Photograph of Paddy in Tameside Local Studies and Archives Centre. Reference: MR2/17/53
(L to R) Military Medal; 1914-15 Star; British War Medal; Allied Victory Medal with 'Mentioned in Despatches' oak leaves; 1939-45 Defence Medal
Patrick, or Paddy, was born on the 20th May 1893 in the Army Barracks at Dover, Kent. His father was called John and his mother was Clara. He had an older brother named John and 3 younger siblings: Charles, Walter and Eileen. The family were Roman Catholics.
John senior was from County Wexford in Ireland. He was a soldier in the Royal Inniskilling Fusiliers when Paddy was born. The family moved around Britain and Ireland during Paddy's childhood. Each child was born in a different place, and in 1901 the family lived in a 6th location. This was 18 Tiber Street in Islington, London.
By 1911 John had left the Army and the family had moved to 2 Foxbank Street in Longsight, Manchester. He continued to receive a pension for his service, and also worked as a lift attendant. Paddy had found work as a warehouseman in a shipping warehouse. By 1914 he was a clerk in a cotton export office.
Although Paddy was not Irish, he was keenly interested in the debates over Home Rule, or devolution, between around 1912 and 1914. Protestants in the north, in Ulster, were opposed to this because they feared losing power to southern Catholics. Both groups formed armed organisations known as Volunteers, and smuggled weapons into the country.
Paddy joined the Manchester Company of the Irish Volunteers (the southern, Catholic group). One summer he was 'involved in a clash with English troops soon after rifles and ammunition from Belgium had been landed for the Irish Volunteers at Howth near Dublin'.
When the First World War broke out in August 1914 both groups put their quarrel aside to support the British Government. Thousands of Volunteers joined the British Army. Paddy wanted to join the Inniskilling Fusiliers, but they mainly recruited in the north of Ireland, so instead he joined his work colleagues in Manchester's 3rd City Battalion (The Clerks and Warehousemen's Battalion).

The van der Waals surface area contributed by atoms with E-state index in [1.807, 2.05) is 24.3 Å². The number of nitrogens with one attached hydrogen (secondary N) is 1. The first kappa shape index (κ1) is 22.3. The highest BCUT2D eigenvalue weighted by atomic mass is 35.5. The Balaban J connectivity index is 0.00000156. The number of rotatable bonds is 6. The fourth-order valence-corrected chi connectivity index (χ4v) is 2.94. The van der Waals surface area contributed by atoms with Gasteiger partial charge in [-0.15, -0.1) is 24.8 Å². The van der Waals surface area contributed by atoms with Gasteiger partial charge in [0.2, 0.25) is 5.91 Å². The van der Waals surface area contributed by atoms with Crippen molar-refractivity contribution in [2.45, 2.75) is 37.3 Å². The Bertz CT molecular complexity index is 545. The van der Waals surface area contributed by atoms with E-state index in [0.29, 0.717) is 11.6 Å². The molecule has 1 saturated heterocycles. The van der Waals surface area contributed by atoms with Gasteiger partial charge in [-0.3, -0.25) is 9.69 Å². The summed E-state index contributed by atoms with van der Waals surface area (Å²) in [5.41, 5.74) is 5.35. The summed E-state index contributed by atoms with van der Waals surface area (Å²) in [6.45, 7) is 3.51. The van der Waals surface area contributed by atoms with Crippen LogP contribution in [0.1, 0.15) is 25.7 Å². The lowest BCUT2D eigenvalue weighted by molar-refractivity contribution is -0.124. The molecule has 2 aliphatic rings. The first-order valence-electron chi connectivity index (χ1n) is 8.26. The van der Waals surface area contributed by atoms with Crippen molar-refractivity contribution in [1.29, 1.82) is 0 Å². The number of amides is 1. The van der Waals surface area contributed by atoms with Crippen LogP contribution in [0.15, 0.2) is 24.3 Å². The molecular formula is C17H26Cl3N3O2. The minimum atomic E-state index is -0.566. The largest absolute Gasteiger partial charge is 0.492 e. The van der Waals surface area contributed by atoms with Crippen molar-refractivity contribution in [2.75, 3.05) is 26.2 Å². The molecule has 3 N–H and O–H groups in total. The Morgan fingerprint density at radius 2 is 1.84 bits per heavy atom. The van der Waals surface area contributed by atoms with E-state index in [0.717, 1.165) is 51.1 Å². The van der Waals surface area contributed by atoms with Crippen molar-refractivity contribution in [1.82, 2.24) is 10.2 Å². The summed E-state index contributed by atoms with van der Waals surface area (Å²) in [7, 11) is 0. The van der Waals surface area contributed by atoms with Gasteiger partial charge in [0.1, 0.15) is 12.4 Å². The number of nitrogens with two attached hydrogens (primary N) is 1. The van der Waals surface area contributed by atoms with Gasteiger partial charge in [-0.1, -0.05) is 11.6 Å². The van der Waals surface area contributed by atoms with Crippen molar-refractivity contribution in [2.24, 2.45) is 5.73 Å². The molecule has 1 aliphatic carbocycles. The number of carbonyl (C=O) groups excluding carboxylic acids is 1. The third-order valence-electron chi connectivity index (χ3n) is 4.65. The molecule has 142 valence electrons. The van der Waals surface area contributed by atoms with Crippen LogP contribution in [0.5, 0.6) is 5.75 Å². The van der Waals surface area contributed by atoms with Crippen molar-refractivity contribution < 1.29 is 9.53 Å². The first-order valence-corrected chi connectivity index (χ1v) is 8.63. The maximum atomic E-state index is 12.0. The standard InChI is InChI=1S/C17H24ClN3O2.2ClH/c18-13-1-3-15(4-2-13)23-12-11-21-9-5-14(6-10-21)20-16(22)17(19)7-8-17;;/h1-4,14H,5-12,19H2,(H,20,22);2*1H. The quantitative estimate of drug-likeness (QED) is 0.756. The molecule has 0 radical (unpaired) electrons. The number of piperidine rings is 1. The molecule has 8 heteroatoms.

The City Battalions were formed so that men from the same area or background could serve together. Paddy enlisted on the 7th September and was given the service number 10826. The 3rd City Battalion became the 18th Battalion of the Manchester Regiment and Paddy was assigned to XV Platoon in D Company. He also joined the battalion's Bugle Band as a Drummer.
When he enlisted Paddy was 5 feet 9 inches tall and weighed 122 pounds. He had a 'fresh' complexion, grey eyes and brown hair. He still lived with his family at 2 Foxbank Street when he enlisted. At some point during his service they would move to 13 Olney Street in Chorlton on Medlock, Manchester.
Paddy and the 18th Battalion trained at Heaton Park in Manchester until April 1915, when they moved to Belton Park in Grantham, Lincolnshire. In September they moved to Larkhill in Wiltshire before sailing to France on the 8th November.
We believe that Paddy first saw front line service in January 1916. He served near the villages of Suzanne, Bray and Maricourt during the first half of 1916. The battalion then began training to take part in the attacks on the first day of the Somme Offensive, the 1st July 1916. They were ordered to capture the village of Montauban from the Germans.
Towards the end of June the 18th Battalion began to move into the front lines. It was split into small groups and used to carry supplies and equipment. Paddy marched towards the line with 'a party of only half a platoon strong' (around 20-25 men). As they passed an artillery unit they were offered some tea. 'The only problem was that Kennedy and his pals could not get at their cups, packed under several layers of equipment. This was soon solved when a steel helmet was produced for all to drink from'.
Paddy spent the night of the 31st June with around 20 soldiers in 'a shallow tunnel which ran out into No Man's land from the front line. In the open end was a mortar and a big store of mortar ammunition...Suddenly there was a terrific explosion in the mortar post, the blast blew down the tunnel and the roof collapsed all around them'. A mortar bomb had hit the edge of the pit as it was being fired. It had exploded and set off the other bombs. Once the survivors had got back to the British lines, they found that only Paddy and 2 other men had escaped injury.
Paddy and his comrades had no orders, so once the attack began they joined the first British soldiers to reach them. They turned out to be from the 16th Battalion of the Manchester Regiment. Paddy advanced with them towards Montauban.
The British captured Montauban fairly easily, although the Manchester Regiment battalions took heavy casualties from German machine gun positions as they advanced. The soldiers were amazed by the size and scale of the German defences. Their dug outs were often built from concrete and some had electric lighting and proper beds. The British lived in much more basic conditions in their trenches. One reason for this was that the Germans were defending captured territory, so they wanted to stay where they were, but the British were trying to recapture ground, meaning they would leave their positions behind as they advanced.